BBQ Joint Reviews |
August 8, 2008

Scholl Bros. Bar-B-Que

This joint came with high praise, so I drove about two hours to give it a try. Approaching the place, my hopes seemed fulfilled. The sheet metal and wood exterior along with the faded sign reeked potential. Talk about disappointment. The ribs here were nearly devoid of flavor and were

BBQ Joint Reviews |
May 21, 2008

Stanley’s Famous Pit Bar-B-Q

The Brother-in-Law, a sandwiched smorgasbord of chopped beef, butterflied hot links, and cheese, has a powerful (and well-deserved) reputation in East Texas, but order the old-fashioned hand-pulled-pork sandwich, filled with juicy shreds of perfectly smoked pork shoulder. Nick Pencis, the owner and pitmaster, follows a fifty-year-old smoking method—meats housed for

BBQ Joint Reviews |
May 21, 2008

Opie’s Barbecue

The prime rib at Opie’s is so tender you almost feel sorry for it. How will it protect itself? It lacks the brisket’s seasoned black bark, the baby back ribs’ sweet, chewy crust, or the all-pork jalapeño sausage’s threatening heat. Also try the tater tot casserole and the homemade, bigger-than-a-child’s-head

BBQ Joint Reviews |
May 21, 2008

Pappy’s Bar BQ

The mesquite-smoked brisket was well seasoned and tender, and the sliced German sausage was slightly sweet and spicy. But the real winners at this rustic locale, decorated with vintage posters for old cowboy flicks, were the sides. Green beans sprinkled with garlic, onion, and bacon and not-too-chunky potato salad with

BBQ Joint Reviews |
May 21, 2008

Tom and Bingo’s Hickory Pit Bar-B-Que

For more than fifty years, this boxy luncheonette has turned out sliced- and chopped-beef sandwiches as good as you’ll ever eat, plus smoked-ham sandwiches and smoked burgers. That’s all, but that’s enough. The brisket, cooked for sixteen to eighteen hours in a well-worn brick pit, is lean and succulent, with

BBQ Joint Reviews |
May 21, 2008

Snow’s BBQ

A small wood-frame restaurant, open only on Saturdays and only from eight in the morning until whenever the meat runs out, usually around noon, Snow’s is remarkable not only for the quality of its ’cue—“outlandishly tender brisket, fall-apart-delicious chicken”—but for the unlikeliness of its story. The genius behind this meat

BBQ Joint Reviews |
May 21, 2008

Smitty’s Market

Don’t bother going in the front door. You’ll end up in the parking lot behind the boxy brick building anyway, doing the Smitty’s shuffle: At peak hours, the lines invariably stretch out the back door. Patiently, you inch your way forward, passing the waist-high brick pits and perusing the list

BBQ Joint Reviews |
May 21, 2008

City Meat Market

This friendly shop with blackened walls has been going strong for more than sixty years, and the locals swear by it. Though the brisket was average the day we went, everything else was excellent—pork, sausage, and chicken, all smoked with post oak in an iron-lined and tile-covered brick pit.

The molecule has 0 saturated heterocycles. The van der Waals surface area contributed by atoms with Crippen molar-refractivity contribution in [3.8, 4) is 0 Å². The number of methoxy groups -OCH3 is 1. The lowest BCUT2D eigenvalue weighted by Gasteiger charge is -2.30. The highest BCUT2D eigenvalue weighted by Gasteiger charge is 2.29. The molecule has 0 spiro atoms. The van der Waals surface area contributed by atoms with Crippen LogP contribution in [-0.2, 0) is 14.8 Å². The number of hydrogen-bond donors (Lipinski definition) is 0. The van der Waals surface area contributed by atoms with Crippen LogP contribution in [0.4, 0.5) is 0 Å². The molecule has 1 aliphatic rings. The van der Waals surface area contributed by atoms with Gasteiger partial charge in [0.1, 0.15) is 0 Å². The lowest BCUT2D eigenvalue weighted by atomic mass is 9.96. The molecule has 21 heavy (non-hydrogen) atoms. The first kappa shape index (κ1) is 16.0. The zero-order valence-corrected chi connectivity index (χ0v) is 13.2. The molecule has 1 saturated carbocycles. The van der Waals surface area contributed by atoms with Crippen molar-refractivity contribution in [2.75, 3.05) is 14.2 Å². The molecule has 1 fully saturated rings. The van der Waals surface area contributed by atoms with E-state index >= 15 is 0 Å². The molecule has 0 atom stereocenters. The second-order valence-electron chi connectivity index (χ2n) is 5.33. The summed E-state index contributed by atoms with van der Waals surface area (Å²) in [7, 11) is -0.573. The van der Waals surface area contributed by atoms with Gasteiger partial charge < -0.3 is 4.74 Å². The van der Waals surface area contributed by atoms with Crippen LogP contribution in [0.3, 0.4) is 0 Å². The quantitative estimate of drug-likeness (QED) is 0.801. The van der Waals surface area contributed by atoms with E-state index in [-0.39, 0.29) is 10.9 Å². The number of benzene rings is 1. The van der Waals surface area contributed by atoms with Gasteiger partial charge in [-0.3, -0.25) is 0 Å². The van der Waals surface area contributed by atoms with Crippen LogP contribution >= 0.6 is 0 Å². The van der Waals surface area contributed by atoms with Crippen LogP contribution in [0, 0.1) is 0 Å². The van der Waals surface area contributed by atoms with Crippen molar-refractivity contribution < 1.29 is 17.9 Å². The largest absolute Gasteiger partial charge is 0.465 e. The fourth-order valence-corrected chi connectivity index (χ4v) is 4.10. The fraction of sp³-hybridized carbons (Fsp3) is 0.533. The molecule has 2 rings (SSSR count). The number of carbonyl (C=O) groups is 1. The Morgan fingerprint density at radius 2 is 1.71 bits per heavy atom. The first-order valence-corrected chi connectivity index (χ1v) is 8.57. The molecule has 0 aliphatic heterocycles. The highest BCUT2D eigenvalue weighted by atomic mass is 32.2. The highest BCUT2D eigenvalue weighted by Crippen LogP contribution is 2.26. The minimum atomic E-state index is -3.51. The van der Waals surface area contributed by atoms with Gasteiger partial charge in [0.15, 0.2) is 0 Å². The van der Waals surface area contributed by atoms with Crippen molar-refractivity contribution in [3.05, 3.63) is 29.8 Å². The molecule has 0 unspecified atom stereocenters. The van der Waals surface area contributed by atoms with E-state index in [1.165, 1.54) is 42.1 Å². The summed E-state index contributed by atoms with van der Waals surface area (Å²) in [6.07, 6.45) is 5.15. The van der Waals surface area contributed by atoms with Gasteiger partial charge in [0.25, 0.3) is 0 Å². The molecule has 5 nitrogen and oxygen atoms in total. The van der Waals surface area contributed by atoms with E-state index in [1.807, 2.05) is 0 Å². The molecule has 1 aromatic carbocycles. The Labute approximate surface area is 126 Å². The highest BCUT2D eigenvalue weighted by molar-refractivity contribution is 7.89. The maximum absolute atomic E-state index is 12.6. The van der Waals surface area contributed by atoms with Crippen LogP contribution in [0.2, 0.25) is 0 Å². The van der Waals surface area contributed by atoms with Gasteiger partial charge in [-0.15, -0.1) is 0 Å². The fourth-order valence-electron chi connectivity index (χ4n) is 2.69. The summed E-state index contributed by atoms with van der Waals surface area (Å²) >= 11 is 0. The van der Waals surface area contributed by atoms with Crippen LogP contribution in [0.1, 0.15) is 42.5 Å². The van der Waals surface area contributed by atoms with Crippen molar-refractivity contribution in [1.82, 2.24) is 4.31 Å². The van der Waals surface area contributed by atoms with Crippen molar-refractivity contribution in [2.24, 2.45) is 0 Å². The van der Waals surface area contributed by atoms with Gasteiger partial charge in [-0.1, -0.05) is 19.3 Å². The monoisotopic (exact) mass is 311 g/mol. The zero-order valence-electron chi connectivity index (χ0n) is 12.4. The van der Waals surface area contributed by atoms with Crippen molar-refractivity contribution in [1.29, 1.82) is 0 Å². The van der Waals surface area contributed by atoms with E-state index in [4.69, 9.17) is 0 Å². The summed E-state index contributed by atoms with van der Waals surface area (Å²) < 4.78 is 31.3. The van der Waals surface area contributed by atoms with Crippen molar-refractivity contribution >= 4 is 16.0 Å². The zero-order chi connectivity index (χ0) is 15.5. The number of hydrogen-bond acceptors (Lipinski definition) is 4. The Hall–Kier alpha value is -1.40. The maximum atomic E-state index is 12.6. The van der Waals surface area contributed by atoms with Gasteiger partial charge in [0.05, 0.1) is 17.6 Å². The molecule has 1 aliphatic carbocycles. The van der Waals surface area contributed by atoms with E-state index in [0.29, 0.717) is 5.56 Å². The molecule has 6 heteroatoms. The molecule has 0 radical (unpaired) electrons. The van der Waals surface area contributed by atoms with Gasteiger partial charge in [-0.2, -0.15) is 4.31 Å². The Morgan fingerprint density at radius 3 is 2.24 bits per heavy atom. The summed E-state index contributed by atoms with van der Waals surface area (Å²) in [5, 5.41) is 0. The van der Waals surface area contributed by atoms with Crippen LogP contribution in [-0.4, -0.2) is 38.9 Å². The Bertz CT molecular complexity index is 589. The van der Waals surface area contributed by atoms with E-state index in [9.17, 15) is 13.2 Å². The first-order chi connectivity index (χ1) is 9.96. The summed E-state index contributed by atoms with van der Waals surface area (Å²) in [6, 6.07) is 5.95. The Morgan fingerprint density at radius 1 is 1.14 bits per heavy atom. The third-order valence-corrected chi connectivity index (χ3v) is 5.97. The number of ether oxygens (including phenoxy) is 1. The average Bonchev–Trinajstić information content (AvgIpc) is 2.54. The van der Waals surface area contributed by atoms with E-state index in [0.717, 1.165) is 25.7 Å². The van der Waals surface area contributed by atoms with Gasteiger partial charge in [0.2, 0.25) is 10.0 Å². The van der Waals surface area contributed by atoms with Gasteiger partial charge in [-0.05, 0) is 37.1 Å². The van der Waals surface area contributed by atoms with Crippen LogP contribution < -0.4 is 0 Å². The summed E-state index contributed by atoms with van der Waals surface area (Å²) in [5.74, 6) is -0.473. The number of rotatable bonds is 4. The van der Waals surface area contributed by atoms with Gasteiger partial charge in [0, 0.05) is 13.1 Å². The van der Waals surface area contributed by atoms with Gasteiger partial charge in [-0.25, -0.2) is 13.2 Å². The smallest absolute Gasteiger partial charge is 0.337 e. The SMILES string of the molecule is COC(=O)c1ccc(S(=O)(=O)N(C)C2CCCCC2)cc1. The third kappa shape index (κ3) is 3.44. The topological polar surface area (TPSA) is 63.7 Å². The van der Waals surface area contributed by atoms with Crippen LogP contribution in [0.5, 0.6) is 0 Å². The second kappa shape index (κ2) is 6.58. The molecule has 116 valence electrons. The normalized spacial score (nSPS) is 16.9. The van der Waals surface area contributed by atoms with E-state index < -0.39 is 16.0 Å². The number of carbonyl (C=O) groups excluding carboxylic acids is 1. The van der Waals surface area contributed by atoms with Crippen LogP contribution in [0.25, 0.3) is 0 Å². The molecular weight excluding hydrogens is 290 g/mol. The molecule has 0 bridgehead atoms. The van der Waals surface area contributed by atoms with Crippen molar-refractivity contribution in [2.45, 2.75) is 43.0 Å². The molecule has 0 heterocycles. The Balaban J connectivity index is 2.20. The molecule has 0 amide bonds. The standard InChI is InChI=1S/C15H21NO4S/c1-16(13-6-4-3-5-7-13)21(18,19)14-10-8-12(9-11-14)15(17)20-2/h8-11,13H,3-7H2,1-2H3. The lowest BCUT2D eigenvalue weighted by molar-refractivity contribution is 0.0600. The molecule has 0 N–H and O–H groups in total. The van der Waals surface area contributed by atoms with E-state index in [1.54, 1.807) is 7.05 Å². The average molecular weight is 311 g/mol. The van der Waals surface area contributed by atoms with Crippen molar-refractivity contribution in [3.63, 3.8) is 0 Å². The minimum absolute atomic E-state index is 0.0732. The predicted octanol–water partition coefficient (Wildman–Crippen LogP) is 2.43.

BBQ Joint Reviews |
May 21, 2008

Burns Bar-B-Que Cooking and Catering

There’s always a line at this clapboard take-out shack. Plump, pink pork ribs, cooked over post oak in a steel pit for four hours, were irresistible. Smoky brisket was fall-apart tender. Commercially made beef-and-pork links tasted decidedly uncommercial. The sauce was tangy, good for dipping ribs and links. The sole

BBQ Joint Reviews |
May 21, 2008

Louie Mueller Barbecue

Forty-nine years of post oak coals in the pit have smoke-cured the building, which previously housed a ladies’ basketball court and a grocery market. Louie moved in with his barbecue business in 1959; his son, Bobby, took over more than three decades ago, but not a thing has suffered from

BBQ Joint Reviews |
May 21, 2008

Cousin’s Barbecue

In barbecue time there’s before, during, and after. Before our meal at Cousin’s, we studied the brisket’s thin, dark crust. During our meal, the smoky taste made us lose track of our other senses. Ribs were rich. Sauce was tart. Sweet beans really were. After, we wondered where the time had gone.

BBQ Joint Reviews |
May 21, 2008

Bubba’s Bar-B-Q

Twenty minutes after opening, the wood-paneled dining room was already filling up with patrons. The hickory-smoked ribs were so good we ate everything that wasn’t bone . . . and kept the bones for marrow-sucking. Sides vary daily, but don’t miss the crisp coleslaw mixed with just enough mayonnaise and

BBQ Joint Reviews |
May 21, 2008

TC’s Ponderosa

The meats at this convenience store with but three tables were so pleasingly smoky we were shocked to learn the pit burns propane. TC’s only sells meat by the pound and sandwiches. Of the eight meats, seventeen-and-a-half-hour brisket and piquant beef-pork hot links were the stars. Beans and slaw are

BBQ Joint Reviews |
May 21, 2008

City Market (Luling)